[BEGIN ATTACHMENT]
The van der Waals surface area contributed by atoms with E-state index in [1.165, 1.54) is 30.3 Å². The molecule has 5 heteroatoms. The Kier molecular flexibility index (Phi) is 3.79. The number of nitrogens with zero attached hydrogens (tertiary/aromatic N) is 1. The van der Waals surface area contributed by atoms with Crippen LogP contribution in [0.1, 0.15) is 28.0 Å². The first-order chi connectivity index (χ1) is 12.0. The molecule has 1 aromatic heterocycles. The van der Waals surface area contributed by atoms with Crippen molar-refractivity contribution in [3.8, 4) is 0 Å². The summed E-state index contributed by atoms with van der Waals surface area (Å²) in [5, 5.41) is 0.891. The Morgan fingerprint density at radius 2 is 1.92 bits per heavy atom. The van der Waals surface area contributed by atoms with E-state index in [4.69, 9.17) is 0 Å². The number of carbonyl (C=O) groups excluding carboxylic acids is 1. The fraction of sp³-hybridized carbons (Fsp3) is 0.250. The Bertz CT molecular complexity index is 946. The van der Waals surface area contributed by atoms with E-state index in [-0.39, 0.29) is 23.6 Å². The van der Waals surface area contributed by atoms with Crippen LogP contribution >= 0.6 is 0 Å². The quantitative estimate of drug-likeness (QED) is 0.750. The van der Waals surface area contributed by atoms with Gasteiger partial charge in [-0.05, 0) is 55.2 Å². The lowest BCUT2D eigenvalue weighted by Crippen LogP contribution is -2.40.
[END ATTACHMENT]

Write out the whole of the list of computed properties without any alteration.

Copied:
The van der Waals surface area contributed by atoms with E-state index in [1.165, 1.54) is 30.3 Å². The molecule has 5 heteroatoms. The Kier molecular flexibility index (Phi) is 3.79. The number of nitrogens with zero attached hydrogens (tertiary/aromatic N) is 1. The van der Waals surface area contributed by atoms with Crippen LogP contribution in [0.1, 0.15) is 28.0 Å². The first-order chi connectivity index (χ1) is 12.0. The molecule has 1 aromatic heterocycles. The van der Waals surface area contributed by atoms with Crippen molar-refractivity contribution in [3.8, 4) is 0 Å². The summed E-state index contributed by atoms with van der Waals surface area (Å²) in [5, 5.41) is 0.891. The Morgan fingerprint density at radius 2 is 1.92 bits per heavy atom. The van der Waals surface area contributed by atoms with E-state index in [4.69, 9.17) is 0 Å². The number of carbonyl (C=O) groups excluding carboxylic acids is 1. The fraction of sp³-hybridized carbons (Fsp3) is 0.250. The Bertz CT molecular complexity index is 946. The van der Waals surface area contributed by atoms with E-state index in [-0.39, 0.29) is 23.6 Å². The van der Waals surface area contributed by atoms with Crippen LogP contribution >= 0.6 is 0 Å². The quantitative estimate of drug-likeness (QED) is 0.750. The van der Waals surface area contributed by atoms with Gasteiger partial charge in [-0.05, 0) is 55.2 Å². The lowest BCUT2D eigenvalue weighted by Crippen LogP contribution is -2.40.